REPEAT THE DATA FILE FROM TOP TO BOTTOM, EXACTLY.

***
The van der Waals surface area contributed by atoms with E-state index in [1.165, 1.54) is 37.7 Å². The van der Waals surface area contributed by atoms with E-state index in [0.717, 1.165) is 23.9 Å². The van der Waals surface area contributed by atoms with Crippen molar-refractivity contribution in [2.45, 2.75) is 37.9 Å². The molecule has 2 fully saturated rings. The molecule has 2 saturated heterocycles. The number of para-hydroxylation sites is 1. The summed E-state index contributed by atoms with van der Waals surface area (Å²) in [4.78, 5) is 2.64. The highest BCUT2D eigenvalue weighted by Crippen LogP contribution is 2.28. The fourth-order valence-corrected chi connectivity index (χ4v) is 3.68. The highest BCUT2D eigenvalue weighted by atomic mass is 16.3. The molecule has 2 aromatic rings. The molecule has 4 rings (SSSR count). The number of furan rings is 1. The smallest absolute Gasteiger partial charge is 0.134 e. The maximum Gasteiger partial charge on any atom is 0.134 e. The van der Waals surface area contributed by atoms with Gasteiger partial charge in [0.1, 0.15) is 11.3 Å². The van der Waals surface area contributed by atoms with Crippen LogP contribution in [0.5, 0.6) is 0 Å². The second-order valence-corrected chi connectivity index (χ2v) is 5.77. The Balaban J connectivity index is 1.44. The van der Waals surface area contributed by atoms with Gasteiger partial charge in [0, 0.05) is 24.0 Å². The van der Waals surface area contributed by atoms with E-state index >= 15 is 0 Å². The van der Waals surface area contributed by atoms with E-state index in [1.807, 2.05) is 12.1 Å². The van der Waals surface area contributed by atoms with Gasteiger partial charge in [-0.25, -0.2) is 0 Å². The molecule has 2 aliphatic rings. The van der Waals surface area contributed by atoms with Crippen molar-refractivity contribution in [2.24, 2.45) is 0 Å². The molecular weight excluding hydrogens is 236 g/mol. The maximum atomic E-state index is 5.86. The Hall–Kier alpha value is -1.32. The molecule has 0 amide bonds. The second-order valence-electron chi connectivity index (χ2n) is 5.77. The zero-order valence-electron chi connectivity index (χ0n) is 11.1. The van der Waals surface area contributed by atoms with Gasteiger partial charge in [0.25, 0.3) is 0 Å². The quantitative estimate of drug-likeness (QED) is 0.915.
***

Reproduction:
The van der Waals surface area contributed by atoms with E-state index in [1.165, 1.54) is 37.7 Å². The van der Waals surface area contributed by atoms with E-state index in [0.717, 1.165) is 23.9 Å². The van der Waals surface area contributed by atoms with Crippen molar-refractivity contribution in [2.45, 2.75) is 37.9 Å². The molecule has 2 fully saturated rings. The molecule has 2 saturated heterocycles. The number of para-hydroxylation sites is 1. The summed E-state index contributed by atoms with van der Waals surface area (Å²) in [4.78, 5) is 2.64. The highest BCUT2D eigenvalue weighted by Crippen LogP contribution is 2.28. The fourth-order valence-corrected chi connectivity index (χ4v) is 3.68. The highest BCUT2D eigenvalue weighted by atomic mass is 16.3. The molecule has 2 aromatic rings. The molecule has 4 rings (SSSR count). The number of furan rings is 1. The smallest absolute Gasteiger partial charge is 0.134 e. The maximum Gasteiger partial charge on any atom is 0.134 e. The van der Waals surface area contributed by atoms with Gasteiger partial charge in [0.1, 0.15) is 11.3 Å². The van der Waals surface area contributed by atoms with Crippen LogP contribution in [0.5, 0.6) is 0 Å². The second-order valence-corrected chi connectivity index (χ2v) is 5.77. The Balaban J connectivity index is 1.44. The van der Waals surface area contributed by atoms with Gasteiger partial charge in [0, 0.05) is 24.0 Å². The van der Waals surface area contributed by atoms with E-state index >= 15 is 0 Å². The van der Waals surface area contributed by atoms with E-state index in [1.807, 2.05) is 12.1 Å². The van der Waals surface area contributed by atoms with Gasteiger partial charge in [-0.25, -0.2) is 0 Å². The molecule has 2 aliphatic rings. The van der Waals surface area contributed by atoms with Crippen molar-refractivity contribution in [2.24, 2.45) is 0 Å². The molecular weight excluding hydrogens is 236 g/mol. The maximum atomic E-state index is 5.86. The Hall–Kier alpha value is -1.32. The molecule has 0 amide bonds. The second-order valence-electron chi connectivity index (χ2n) is 5.77. The zero-order valence-electron chi connectivity index (χ0n) is 11.1. The van der Waals surface area contributed by atoms with Gasteiger partial charge in [0.25, 0.3) is 0 Å². The quantitative estimate of drug-likeness (QED) is 0.915.